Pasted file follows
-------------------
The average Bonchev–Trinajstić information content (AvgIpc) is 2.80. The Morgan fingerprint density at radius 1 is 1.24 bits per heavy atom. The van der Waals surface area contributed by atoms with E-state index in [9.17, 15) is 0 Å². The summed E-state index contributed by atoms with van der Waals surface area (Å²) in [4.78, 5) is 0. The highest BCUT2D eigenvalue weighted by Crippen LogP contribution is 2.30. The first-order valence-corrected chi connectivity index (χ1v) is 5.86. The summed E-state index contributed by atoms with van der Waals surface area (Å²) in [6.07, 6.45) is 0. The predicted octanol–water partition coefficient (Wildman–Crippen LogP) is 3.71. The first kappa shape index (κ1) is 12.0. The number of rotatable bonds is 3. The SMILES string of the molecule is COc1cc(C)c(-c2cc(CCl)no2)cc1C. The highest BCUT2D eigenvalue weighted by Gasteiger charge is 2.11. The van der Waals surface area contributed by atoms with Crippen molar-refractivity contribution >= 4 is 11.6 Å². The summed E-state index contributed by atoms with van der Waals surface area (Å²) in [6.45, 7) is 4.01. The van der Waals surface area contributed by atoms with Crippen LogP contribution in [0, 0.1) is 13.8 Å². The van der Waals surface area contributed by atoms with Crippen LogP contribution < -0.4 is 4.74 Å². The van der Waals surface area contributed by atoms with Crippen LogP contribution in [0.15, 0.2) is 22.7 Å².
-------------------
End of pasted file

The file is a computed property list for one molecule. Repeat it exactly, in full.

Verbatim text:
The average Bonchev–Trinajstić information content (AvgIpc) is 2.80. The Morgan fingerprint density at radius 1 is 1.24 bits per heavy atom. The van der Waals surface area contributed by atoms with E-state index in [9.17, 15) is 0 Å². The summed E-state index contributed by atoms with van der Waals surface area (Å²) in [4.78, 5) is 0. The highest BCUT2D eigenvalue weighted by Crippen LogP contribution is 2.30. The first-order valence-corrected chi connectivity index (χ1v) is 5.86. The summed E-state index contributed by atoms with van der Waals surface area (Å²) in [6.07, 6.45) is 0. The predicted octanol–water partition coefficient (Wildman–Crippen LogP) is 3.71. The first kappa shape index (κ1) is 12.0. The number of rotatable bonds is 3. The SMILES string of the molecule is COc1cc(C)c(-c2cc(CCl)no2)cc1C. The highest BCUT2D eigenvalue weighted by Gasteiger charge is 2.11. The van der Waals surface area contributed by atoms with Crippen molar-refractivity contribution >= 4 is 11.6 Å². The summed E-state index contributed by atoms with van der Waals surface area (Å²) in [6.45, 7) is 4.01. The van der Waals surface area contributed by atoms with Crippen LogP contribution in [0, 0.1) is 13.8 Å². The van der Waals surface area contributed by atoms with Crippen LogP contribution < -0.4 is 4.74 Å². The van der Waals surface area contributed by atoms with Crippen LogP contribution in [0.15, 0.2) is 22.7 Å².